The recent news that Henderson, and more recently Aviva, are scrapping their SRI (socially responsible investing) teams is a symptom of a much deeper question which runs to the heart of the fund management industry.
Put simply, how does a large fund manager meet the demand from customers for SRI or ESG (environmental, social and governance) funds, while continuing to operate the rest of their business in the traditional way? Surely, the demand for SRI funds is part of a deeper cultural shift among consumers towards businesses that operate in a fully sustainable way, not just as a bolt-on offering or as part of a sales pitch.
Demand for SRI funds and ESG compliance isn’t going to fade away. There is no risk of this becoming a passing fad or a knee-jerk reaction to a booming finance industry’s excesses. In fact, since the financial downturn, the importance of emerging markets to the future of our industry and demand from clients for ethical and sustainable investments has grown stronger. Recent research from EIRIS, the non-profit sustainable investment research firm, showed that the amount invested in ethical and green funds topped £11.3 billion in 2011, representing more than 750,000 investors.
For the SRI approach to work, it must be incorporated into an investment manager’s DNA. It can’t be retrospectively applied to existing funds or incorporated effectively into new funds alongside established funds. Currently, the demand for SRI from consumers in Europe and the UK is stronger than in Asia; however, this will change. This is no longer a peripheral issue.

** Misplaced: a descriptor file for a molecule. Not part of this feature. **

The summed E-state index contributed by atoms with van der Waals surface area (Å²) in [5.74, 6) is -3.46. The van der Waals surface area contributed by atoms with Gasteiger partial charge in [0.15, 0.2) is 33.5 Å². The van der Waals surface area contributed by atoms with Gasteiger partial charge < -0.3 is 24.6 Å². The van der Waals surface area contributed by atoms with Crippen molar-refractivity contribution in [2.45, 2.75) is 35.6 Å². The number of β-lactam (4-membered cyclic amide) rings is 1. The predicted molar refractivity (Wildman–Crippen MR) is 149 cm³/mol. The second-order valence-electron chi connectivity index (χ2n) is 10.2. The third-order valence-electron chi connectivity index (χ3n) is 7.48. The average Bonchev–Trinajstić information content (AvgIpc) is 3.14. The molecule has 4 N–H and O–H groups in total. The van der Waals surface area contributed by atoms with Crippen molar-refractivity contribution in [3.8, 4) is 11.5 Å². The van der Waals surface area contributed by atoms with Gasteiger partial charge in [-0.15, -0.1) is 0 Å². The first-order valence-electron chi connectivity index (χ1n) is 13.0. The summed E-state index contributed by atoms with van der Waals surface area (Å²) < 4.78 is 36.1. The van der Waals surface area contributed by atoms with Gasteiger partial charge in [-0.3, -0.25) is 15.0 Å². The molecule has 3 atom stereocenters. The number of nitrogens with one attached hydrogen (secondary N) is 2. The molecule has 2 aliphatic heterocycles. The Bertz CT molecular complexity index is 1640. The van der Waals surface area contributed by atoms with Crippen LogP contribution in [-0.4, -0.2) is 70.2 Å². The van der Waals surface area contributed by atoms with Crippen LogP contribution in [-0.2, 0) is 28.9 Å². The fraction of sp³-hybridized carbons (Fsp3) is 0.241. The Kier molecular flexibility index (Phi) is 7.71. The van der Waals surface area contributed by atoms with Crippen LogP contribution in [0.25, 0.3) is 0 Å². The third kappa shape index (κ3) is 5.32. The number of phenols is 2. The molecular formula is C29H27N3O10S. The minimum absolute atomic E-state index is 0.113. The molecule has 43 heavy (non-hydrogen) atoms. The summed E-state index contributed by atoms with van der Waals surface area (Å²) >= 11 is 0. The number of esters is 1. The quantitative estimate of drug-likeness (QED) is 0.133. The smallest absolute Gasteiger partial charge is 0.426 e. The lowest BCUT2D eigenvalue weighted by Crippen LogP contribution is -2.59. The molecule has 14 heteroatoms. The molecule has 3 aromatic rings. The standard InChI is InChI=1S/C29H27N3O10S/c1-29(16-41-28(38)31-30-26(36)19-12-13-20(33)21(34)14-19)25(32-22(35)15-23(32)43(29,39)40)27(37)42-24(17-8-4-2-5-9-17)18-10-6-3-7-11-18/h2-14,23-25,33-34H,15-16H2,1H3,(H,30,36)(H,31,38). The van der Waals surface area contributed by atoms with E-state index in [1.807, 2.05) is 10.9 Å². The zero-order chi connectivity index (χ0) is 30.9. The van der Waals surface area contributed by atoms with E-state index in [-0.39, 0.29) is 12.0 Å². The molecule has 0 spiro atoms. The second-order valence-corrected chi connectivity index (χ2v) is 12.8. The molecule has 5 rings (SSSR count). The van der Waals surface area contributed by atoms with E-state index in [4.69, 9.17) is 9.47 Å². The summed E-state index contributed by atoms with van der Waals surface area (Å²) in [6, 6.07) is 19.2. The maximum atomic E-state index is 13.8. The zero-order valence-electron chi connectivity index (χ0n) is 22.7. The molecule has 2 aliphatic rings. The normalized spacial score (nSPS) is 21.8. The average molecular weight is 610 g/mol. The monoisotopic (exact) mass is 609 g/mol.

Ultimately consumer demand for ESG-compliant investment is growing and will lead to a fundamental shift in the way our industry approaches the issue of sustainability. With the advent of the multimedia age, the consumer is much better informed and more discerning about how it invests, still seeking the best returns but not to the detriment of the environment or emerging world economies. The consumer is more empowered with better knowledge and access to information, enabling it to take action and make more informed choices.
For investment managers like ourselves, where ESG compliance was one of the founding principles on which the company was created, the SRI sector offers boundless opportunities to grow, whether organically or through the acquisition of some of the SRI funds that are currently without a home.
Paul Robinson is chief executive of Alquity Investment Management.